Posted in cooking, Food

Enchiladas: Cans Edition

MMmmmm… Mexican food. I don’t know how to make good mole or refried beans from scratch so the beans and sauce are from cans at my local grocery store. It’s still delicious and this provides me at least three more meals that I’ll freeze for later consumption. Here’s how I do it.

Oven at 350

Mixing spoon/spatula

A large mixing bowl

Two medium bowls

Tablespoon spoon

Cutting board

Sharp knife

Can opener

Big enough mixing for two cans of refried beans

Big enough pan to put all your food in. I use a 10×15 glass pan this time.

A bag of fluffy tortillas

Two 16oz cans of refried beans

One big can of enchilada sauce

A frozen bag of corn

Mushrooms. I don’t have chicken or fish right now, but I have mushrooms! Scratch that. They were bad. šŸ˜¦

A bag of Mexican cheese

4 Roma Tomatoes – chopped

One bundle of Green onions – diced


  1. Pre-heat oven to 350F
  2. Chopped tomatoes and diced green onions and set them aside in their bowls.
  3. Open bag of corn, stick a spoon in it, and set aside.
  4. Use can opener to open two 16oz refried beans and emptied them into the mixing bowl. Use mixing spoon to give the beans a good mix and set aside.
  5. Use can opener to open the one big can of enchilada sauce. Pour a thin layer of sauce to cover the area of the pan that the enchiladas will touched to prevent sticking. Set the rest of the sauce aside.
  6. Tortilla in the palm of your hand. Spoon two scoops of refried beans, one tablespoon of corn, fold down one side, fold down that opposite side, and put it in the pan you sauced a little bit ago. Repeat for seven more times.
  7. The pan should now have eight enchiladas. Pour the rest of the sauce evenly and completely cover the tops of the enchiladas.
  8. Sprinkle all the tomatoes and some or all of the green onions on top.
  9. Sprinkle about a half bag of the cheese on top.
  10. Bake for 15 to 20 minutes uncovered.
  11. Enjoy!

It is good and easy that you can enjoy by yourself or share with anyone you care about. I froze the ones that I can’t eat in small freezer bags. They keep for a while. They last me about two weeks since I have days I don’t want to cook and I made that frozen food. Why not have that as my meal than fast food?

This is not the first time I made this, so this time was not as good as the first time I did it. It’s a little too sweet from the corn and little dry from the beans. The tomatoes can help with moisture.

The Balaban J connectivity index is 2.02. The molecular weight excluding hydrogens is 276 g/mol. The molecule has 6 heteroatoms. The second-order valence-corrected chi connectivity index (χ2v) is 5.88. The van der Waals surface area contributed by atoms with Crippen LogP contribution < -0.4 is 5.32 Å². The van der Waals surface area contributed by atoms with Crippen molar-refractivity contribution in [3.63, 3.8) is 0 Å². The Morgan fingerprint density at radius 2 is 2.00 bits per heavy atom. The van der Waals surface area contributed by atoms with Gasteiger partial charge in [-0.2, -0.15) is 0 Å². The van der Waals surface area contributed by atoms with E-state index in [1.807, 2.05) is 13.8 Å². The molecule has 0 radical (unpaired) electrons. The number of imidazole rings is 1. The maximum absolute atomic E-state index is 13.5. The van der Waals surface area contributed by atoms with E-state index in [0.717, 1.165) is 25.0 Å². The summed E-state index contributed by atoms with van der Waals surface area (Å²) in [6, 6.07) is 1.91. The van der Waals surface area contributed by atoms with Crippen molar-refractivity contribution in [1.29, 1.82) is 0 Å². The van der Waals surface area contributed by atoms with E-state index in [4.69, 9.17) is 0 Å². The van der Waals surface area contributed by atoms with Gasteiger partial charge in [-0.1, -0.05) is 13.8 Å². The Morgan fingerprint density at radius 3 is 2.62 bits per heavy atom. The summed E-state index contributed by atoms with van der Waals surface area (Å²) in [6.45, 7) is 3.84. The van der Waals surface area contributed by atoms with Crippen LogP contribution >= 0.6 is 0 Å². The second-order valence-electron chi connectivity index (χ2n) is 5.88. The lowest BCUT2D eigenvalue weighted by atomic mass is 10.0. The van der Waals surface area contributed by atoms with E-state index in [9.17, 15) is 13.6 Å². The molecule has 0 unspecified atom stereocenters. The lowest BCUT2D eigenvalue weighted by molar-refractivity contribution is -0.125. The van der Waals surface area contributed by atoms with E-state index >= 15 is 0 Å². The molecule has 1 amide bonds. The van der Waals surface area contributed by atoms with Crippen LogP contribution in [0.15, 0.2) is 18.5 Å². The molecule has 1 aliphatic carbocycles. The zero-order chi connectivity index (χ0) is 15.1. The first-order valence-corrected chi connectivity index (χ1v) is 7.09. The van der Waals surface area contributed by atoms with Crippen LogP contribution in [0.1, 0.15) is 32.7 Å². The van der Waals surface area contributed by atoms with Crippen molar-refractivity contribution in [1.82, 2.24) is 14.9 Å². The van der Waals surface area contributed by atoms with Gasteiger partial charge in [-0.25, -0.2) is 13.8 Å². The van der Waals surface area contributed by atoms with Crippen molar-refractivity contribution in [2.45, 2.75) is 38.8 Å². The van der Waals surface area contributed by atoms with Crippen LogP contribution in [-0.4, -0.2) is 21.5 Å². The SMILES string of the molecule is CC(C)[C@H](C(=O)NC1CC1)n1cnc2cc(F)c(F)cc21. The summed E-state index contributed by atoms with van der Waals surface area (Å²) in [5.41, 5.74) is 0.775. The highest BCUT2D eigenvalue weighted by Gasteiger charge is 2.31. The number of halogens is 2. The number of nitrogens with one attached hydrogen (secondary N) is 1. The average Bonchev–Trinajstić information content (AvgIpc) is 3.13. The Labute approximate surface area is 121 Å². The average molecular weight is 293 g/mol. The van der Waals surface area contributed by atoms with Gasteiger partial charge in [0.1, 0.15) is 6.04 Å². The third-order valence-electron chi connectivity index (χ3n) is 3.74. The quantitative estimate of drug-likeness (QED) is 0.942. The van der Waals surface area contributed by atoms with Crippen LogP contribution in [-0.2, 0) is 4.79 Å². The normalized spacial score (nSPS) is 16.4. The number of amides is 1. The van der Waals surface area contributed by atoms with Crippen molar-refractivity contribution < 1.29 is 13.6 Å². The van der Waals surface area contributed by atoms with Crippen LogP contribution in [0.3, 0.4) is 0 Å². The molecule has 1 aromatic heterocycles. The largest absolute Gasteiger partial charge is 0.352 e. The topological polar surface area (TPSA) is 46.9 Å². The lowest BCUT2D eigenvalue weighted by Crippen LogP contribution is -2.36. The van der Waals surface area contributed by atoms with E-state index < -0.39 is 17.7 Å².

Note for next time:

  1. Put some tomatoes in enchiladas along with corn and beans.
  2. Put some sauce in the bottom of the pan before putting enchiladas in the pan to prevent sticking.
  3. Try some cooked chicken, corn, and tomatoes, instead of just corn and beans.

Give it a try and tell me what you think in the comments.

What’s your favorite Mexican dish?

Posted in cooking, Food

Easy Biscuits

So the other day I went to have some biscuits and gravy at Bolyard’s, a local butcher shop with a couple of cooked dishes, in Maplewood. The portion was a little small, but good. I was still craving for some biscuits and got some flour to used up so why not make some? Online we go for a recipe.

This is what I found that I know it will be good because it’s from Alton Brown and it looks easy to make. I don’ t have every ingredient on the recipe but that’s okay. I use what I have!

Alton Brown’s BiscuitsĀ recipe that I modified a bit to what I have in my kitchen.

2 Cups Flour

4 Teaspoons Baking Powder

1/4 Teaspoon Baking Soda

3/4 Teaspoon Salt

4 Tablespoons of cubed Unsalted Butter

1 Cup Cold Whole Milk

A Big Fork

A Big Mixing Bowl

A Big Clean Flat Surface for a little dough kneading

Aluminium Foil

Jelly Roll Tray

Oven at 450F

Put all dry ingredients and mix a bit in the big mixing bowl. Butter goes in the bowl and cut into dry ingredients with a big fork until the mixture is crumbly. You can put the mixture in the fridge for 15 minutes if you think it got too warm in the room temperature environment.

Preheat oven at 450F. Line the jelly roll tray with aluminium foil, flour it a bit, and set aside.

Make a well in the middle of the mixture. Pour whole milk in the well. Mix together well. The dough for me was slightly sticky and it pulled away from the mixing bowl when done mixing. Flour the clean flat surface a bit. Put the dough on the floured surface and kneading it for five turns. Kneading is fold the dough in half, push down and forward a touch, turn the dough 90 degrees, and repeat. Divide the dough into 12 even piece. Make them into little 1 inch tall disks and put on the floured, aluminium foil lined jelly roll tray. Put tray the oven. Bake for 15 to 20 minutes depending on your oven.

They are very hot when they are out so wait until they cool enough to touch.

Enjoy them with chicken and salad or by themselves with some butter and jelly!

What is your favorite kind biscuit? What do you pair with biscuits?

Posted in cooking, Food

Chicken Meal